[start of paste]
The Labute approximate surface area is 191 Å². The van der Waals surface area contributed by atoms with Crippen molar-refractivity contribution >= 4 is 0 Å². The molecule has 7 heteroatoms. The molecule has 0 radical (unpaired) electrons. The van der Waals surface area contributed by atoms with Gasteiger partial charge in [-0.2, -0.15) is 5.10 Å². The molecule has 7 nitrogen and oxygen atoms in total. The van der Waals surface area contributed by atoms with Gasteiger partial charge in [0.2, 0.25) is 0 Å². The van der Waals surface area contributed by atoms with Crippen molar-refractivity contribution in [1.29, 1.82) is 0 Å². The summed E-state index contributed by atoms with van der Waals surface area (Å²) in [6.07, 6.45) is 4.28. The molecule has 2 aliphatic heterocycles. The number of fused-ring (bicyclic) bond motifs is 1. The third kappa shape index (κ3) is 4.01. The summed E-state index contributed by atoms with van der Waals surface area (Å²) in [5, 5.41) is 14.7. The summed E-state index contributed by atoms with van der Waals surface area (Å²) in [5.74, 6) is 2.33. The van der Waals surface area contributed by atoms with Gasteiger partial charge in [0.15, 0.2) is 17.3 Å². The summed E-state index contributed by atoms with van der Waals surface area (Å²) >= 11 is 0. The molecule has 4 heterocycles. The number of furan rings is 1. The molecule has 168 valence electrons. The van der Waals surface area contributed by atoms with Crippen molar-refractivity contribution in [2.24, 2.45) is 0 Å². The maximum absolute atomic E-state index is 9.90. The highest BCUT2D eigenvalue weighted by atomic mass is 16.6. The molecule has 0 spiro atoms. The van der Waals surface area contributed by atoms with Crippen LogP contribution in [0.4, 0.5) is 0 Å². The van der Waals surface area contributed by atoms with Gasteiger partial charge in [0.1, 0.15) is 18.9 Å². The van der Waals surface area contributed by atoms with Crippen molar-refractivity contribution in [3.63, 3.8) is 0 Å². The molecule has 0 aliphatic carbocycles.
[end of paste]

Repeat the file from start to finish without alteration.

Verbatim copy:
The Labute approximate surface area is 191 Å². The van der Waals surface area contributed by atoms with Crippen molar-refractivity contribution >= 4 is 0 Å². The molecule has 7 heteroatoms. The molecule has 0 radical (unpaired) electrons. The van der Waals surface area contributed by atoms with Gasteiger partial charge in [-0.2, -0.15) is 5.10 Å². The molecule has 7 nitrogen and oxygen atoms in total. The van der Waals surface area contributed by atoms with Gasteiger partial charge in [0.2, 0.25) is 0 Å². The van der Waals surface area contributed by atoms with Crippen molar-refractivity contribution in [1.29, 1.82) is 0 Å². The summed E-state index contributed by atoms with van der Waals surface area (Å²) in [6.07, 6.45) is 4.28. The molecule has 2 aliphatic heterocycles. The number of fused-ring (bicyclic) bond motifs is 1. The third kappa shape index (κ3) is 4.01. The summed E-state index contributed by atoms with van der Waals surface area (Å²) in [5, 5.41) is 14.7. The summed E-state index contributed by atoms with van der Waals surface area (Å²) in [5.74, 6) is 2.33. The van der Waals surface area contributed by atoms with Gasteiger partial charge in [0.15, 0.2) is 17.3 Å². The summed E-state index contributed by atoms with van der Waals surface area (Å²) >= 11 is 0. The molecule has 4 heterocycles. The number of furan rings is 1. The molecule has 168 valence electrons. The van der Waals surface area contributed by atoms with Crippen molar-refractivity contribution in [2.24, 2.45) is 0 Å². The maximum absolute atomic E-state index is 9.90. The highest BCUT2D eigenvalue weighted by atomic mass is 16.6. The molecule has 0 spiro atoms. The van der Waals surface area contributed by atoms with Crippen LogP contribution in [0.4, 0.5) is 0 Å². The van der Waals surface area contributed by atoms with Gasteiger partial charge in [0.1, 0.15) is 18.9 Å². The van der Waals surface area contributed by atoms with Crippen molar-refractivity contribution in [3.63, 3.8) is 0 Å². The molecule has 0 aliphatic carbocycles.